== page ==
Her nose twitched. She could smell exhaust from the car, but when she’d stepped through the door to the house, there’d been something else. A subtle stink that shouldn’t have been there. Not sweat, not body odor, not perfume, not flatulence, but something organic. Meat?

She had her purse over her shoulder, her cell phone right there. Call the police? What would she tell them? That something was not right? That something smelled a little funky? They’d think she was crazy.

She put her purse on the hood of the Jag, held the gun in front of her, like the handgun instructor had shown her. She was an athlete, and a professional athlete at that: swimming, dance, martial arts, weights, Pilates, yoga. The hard stuff: her body control was nearly perfect. She’d shot the eyes out of the gun- instructor’s bad-guy target.

He’d been mildly impressed, but only mildly. A cop for most of his life, he’d told her that every shooting he’d ever seen had been a screwup.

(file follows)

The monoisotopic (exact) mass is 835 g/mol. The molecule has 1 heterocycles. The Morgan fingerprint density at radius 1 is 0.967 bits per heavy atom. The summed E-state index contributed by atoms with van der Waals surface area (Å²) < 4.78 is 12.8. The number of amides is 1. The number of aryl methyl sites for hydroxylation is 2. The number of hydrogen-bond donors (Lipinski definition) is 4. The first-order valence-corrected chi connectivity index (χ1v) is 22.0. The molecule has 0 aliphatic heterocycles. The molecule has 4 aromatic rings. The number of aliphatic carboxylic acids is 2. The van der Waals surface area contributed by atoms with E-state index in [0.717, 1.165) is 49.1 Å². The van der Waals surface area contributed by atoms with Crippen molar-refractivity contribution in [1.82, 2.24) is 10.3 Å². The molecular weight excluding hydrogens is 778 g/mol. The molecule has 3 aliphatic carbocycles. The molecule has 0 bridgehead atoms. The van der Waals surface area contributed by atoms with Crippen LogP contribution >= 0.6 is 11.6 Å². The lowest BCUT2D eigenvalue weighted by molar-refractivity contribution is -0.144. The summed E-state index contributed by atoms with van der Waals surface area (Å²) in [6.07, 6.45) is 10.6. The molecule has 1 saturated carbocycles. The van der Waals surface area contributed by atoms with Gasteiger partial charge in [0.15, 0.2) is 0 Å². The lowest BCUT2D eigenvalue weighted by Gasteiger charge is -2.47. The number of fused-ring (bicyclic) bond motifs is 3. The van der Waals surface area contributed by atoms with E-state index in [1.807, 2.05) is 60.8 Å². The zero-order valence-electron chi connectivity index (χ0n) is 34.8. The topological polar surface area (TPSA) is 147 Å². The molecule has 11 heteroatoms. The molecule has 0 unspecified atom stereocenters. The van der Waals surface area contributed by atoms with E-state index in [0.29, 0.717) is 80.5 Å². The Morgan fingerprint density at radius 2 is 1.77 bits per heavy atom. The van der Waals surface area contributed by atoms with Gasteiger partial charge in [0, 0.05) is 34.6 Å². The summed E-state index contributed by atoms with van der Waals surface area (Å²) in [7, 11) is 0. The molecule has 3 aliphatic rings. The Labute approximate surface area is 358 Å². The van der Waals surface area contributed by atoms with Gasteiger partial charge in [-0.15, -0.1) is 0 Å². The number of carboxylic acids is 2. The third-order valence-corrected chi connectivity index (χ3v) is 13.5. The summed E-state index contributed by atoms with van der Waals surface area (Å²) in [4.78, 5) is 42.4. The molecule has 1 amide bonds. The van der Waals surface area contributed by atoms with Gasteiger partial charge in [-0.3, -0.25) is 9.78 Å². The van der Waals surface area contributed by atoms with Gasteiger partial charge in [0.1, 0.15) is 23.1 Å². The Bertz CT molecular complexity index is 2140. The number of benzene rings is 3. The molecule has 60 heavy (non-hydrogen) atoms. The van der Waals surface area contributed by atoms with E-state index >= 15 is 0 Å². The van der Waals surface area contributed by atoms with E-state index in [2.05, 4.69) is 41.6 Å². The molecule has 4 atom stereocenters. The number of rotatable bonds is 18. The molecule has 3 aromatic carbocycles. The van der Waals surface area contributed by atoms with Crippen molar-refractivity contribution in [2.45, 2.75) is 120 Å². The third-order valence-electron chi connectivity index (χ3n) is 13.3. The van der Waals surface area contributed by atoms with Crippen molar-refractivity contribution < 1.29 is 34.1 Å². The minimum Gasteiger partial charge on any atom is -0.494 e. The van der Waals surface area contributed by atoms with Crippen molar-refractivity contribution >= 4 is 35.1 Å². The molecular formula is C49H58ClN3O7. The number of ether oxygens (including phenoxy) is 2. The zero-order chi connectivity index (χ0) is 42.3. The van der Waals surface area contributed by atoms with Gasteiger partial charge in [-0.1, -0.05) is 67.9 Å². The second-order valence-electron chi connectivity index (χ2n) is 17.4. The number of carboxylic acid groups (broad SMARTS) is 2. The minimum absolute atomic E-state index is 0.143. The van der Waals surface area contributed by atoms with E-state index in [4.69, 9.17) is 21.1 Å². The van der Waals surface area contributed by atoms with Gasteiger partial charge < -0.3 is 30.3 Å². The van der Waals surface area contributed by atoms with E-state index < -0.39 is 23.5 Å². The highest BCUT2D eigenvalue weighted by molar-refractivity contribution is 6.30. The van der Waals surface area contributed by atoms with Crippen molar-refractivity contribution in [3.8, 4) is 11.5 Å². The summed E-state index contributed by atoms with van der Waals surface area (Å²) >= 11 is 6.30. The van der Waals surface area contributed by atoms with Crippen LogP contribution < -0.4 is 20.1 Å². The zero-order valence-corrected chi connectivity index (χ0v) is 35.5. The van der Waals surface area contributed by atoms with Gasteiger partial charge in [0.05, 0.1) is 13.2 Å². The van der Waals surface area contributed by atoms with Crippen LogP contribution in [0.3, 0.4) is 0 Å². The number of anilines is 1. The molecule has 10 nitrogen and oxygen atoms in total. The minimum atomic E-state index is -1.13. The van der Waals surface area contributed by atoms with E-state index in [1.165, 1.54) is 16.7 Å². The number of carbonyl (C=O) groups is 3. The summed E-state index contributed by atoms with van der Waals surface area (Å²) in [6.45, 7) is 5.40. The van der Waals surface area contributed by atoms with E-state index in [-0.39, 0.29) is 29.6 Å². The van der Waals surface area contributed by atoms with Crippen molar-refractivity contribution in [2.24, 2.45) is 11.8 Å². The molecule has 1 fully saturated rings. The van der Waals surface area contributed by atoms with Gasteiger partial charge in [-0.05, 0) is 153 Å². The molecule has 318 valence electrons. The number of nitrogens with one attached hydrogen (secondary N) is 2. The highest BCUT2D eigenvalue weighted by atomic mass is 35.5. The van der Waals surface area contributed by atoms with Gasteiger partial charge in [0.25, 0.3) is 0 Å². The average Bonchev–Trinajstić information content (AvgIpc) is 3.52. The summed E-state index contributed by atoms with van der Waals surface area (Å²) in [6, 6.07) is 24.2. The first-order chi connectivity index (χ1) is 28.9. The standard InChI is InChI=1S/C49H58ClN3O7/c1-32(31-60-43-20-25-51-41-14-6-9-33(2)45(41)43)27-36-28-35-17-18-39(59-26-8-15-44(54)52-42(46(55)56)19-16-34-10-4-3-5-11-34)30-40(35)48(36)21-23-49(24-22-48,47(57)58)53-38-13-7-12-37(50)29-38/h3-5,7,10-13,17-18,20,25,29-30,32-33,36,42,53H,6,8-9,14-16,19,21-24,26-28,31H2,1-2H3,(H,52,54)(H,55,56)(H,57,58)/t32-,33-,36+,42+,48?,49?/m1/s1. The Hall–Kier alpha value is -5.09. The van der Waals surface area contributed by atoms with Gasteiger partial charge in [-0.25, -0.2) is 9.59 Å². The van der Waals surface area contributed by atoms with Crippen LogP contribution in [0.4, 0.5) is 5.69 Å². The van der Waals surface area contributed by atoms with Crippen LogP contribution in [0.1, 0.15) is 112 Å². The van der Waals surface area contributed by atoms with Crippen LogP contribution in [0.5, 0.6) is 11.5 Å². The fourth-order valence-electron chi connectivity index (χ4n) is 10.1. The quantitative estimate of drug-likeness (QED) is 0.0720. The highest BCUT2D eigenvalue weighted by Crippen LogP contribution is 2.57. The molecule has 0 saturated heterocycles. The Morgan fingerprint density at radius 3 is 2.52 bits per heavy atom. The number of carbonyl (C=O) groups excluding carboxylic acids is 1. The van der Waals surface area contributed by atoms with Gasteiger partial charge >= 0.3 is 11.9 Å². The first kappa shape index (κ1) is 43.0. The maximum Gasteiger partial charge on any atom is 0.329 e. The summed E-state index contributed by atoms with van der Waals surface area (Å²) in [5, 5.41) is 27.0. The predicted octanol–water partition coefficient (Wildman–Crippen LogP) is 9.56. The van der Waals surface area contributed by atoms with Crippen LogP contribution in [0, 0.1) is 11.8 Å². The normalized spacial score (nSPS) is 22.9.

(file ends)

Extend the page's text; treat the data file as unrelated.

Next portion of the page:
“The question is not whether you can hit something at seven yards. The question is whether you can sort out all the problems, when you’ve got a loaded gun in your hand,” he’d said, a rehearsed speech that might have been written on a 3x5 card. “You have no time, but you have to figure out what’s happening-what’s going on. To shoot or not to shoot: it all comes down to a tenth of a second, in the dark. You don’t want to shoot your kid or a neighbor. You don’t want to not shoot a junkie with a butcher knife coming for your throat.”